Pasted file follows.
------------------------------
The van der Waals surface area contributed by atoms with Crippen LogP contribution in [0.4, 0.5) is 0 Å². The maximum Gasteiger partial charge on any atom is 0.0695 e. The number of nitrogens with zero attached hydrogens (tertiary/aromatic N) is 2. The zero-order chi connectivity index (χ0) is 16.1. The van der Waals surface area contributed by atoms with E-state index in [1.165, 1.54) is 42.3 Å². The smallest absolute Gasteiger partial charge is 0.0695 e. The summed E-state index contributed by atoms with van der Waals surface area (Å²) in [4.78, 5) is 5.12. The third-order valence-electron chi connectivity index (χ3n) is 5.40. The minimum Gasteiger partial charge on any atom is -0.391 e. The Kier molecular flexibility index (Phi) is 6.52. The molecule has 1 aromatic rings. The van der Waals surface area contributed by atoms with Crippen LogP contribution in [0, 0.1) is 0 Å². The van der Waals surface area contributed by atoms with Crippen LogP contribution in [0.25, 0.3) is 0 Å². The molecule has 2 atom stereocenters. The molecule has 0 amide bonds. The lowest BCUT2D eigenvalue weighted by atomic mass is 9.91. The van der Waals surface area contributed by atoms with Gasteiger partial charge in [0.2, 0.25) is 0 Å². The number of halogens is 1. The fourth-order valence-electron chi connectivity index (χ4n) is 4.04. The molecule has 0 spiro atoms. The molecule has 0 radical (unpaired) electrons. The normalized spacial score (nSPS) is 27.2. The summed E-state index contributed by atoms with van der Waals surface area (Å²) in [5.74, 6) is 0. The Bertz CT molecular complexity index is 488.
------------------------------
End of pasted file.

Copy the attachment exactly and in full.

The van der Waals surface area contributed by atoms with Crippen LogP contribution in [0.4, 0.5) is 0 Å². The maximum Gasteiger partial charge on any atom is 0.0695 e. The number of nitrogens with zero attached hydrogens (tertiary/aromatic N) is 2. The zero-order chi connectivity index (χ0) is 16.1. The van der Waals surface area contributed by atoms with E-state index in [1.165, 1.54) is 42.3 Å². The smallest absolute Gasteiger partial charge is 0.0695 e. The summed E-state index contributed by atoms with van der Waals surface area (Å²) in [4.78, 5) is 5.12. The third-order valence-electron chi connectivity index (χ3n) is 5.40. The minimum Gasteiger partial charge on any atom is -0.391 e. The Kier molecular flexibility index (Phi) is 6.52. The molecule has 1 aromatic rings. The van der Waals surface area contributed by atoms with Crippen LogP contribution in [0, 0.1) is 0 Å². The van der Waals surface area contributed by atoms with Crippen LogP contribution in [0.25, 0.3) is 0 Å². The molecule has 2 atom stereocenters. The molecule has 0 amide bonds. The lowest BCUT2D eigenvalue weighted by atomic mass is 9.91. The van der Waals surface area contributed by atoms with Gasteiger partial charge in [0.2, 0.25) is 0 Å². The number of halogens is 1. The fourth-order valence-electron chi connectivity index (χ4n) is 4.04. The molecule has 0 spiro atoms. The molecule has 0 radical (unpaired) electrons. The normalized spacial score (nSPS) is 27.2. The summed E-state index contributed by atoms with van der Waals surface area (Å²) in [5.74, 6) is 0. The Bertz CT molecular complexity index is 488.